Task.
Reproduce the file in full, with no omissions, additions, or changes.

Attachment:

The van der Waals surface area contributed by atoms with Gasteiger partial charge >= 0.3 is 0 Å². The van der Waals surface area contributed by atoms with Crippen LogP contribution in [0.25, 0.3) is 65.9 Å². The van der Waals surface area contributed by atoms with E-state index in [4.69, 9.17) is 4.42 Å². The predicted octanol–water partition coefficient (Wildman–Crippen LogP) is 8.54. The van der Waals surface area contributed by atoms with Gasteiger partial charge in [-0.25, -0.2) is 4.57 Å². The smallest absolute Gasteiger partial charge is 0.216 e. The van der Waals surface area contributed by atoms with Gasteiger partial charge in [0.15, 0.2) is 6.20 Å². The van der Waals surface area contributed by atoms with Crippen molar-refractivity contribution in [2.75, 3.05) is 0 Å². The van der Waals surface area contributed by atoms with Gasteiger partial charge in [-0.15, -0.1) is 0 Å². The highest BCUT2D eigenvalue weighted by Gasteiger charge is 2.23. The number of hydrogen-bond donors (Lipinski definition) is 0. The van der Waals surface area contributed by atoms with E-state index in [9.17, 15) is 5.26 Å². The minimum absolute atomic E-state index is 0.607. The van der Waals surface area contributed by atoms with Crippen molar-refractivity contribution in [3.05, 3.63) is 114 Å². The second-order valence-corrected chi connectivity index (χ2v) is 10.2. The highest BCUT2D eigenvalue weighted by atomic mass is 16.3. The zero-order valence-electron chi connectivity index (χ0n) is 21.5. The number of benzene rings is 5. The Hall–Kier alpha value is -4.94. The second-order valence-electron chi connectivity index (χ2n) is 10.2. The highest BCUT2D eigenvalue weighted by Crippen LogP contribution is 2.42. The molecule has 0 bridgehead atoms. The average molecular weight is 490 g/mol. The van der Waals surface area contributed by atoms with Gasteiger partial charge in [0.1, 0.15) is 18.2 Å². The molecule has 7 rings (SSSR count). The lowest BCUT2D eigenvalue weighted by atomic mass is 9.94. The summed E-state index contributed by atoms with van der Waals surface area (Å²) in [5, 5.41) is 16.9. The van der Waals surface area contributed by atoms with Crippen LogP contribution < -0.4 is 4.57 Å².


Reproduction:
The van der Waals surface area contributed by atoms with Gasteiger partial charge >= 0.3 is 0 Å². The van der Waals surface area contributed by atoms with Crippen LogP contribution in [0.25, 0.3) is 65.9 Å². The van der Waals surface area contributed by atoms with E-state index in [4.69, 9.17) is 4.42 Å². The predicted octanol–water partition coefficient (Wildman–Crippen LogP) is 8.54. The van der Waals surface area contributed by atoms with Gasteiger partial charge in [-0.25, -0.2) is 4.57 Å². The smallest absolute Gasteiger partial charge is 0.216 e. The van der Waals surface area contributed by atoms with Gasteiger partial charge in [0.15, 0.2) is 6.20 Å². The van der Waals surface area contributed by atoms with Crippen molar-refractivity contribution in [2.75, 3.05) is 0 Å². The van der Waals surface area contributed by atoms with Gasteiger partial charge in [-0.15, -0.1) is 0 Å². The highest BCUT2D eigenvalue weighted by Gasteiger charge is 2.23. The number of hydrogen-bond donors (Lipinski definition) is 0. The van der Waals surface area contributed by atoms with E-state index in [9.17, 15) is 5.26 Å². The minimum absolute atomic E-state index is 0.607. The van der Waals surface area contributed by atoms with Crippen molar-refractivity contribution in [3.05, 3.63) is 114 Å². The second-order valence-corrected chi connectivity index (χ2v) is 10.2. The highest BCUT2D eigenvalue weighted by atomic mass is 16.3. The zero-order valence-electron chi connectivity index (χ0n) is 21.5. The number of benzene rings is 5. The Hall–Kier alpha value is -4.94. The second-order valence-electron chi connectivity index (χ2n) is 10.2. The highest BCUT2D eigenvalue weighted by Crippen LogP contribution is 2.42. The molecule has 0 bridgehead atoms. The average molecular weight is 490 g/mol. The van der Waals surface area contributed by atoms with Gasteiger partial charge in [0.1, 0.15) is 18.2 Å². The molecule has 7 rings (SSSR count). The lowest BCUT2D eigenvalue weighted by atomic mass is 9.94. The summed E-state index contributed by atoms with van der Waals surface area (Å²) in [5, 5.41) is 16.9. The van der Waals surface area contributed by atoms with Crippen LogP contribution < -0.4 is 4.57 Å².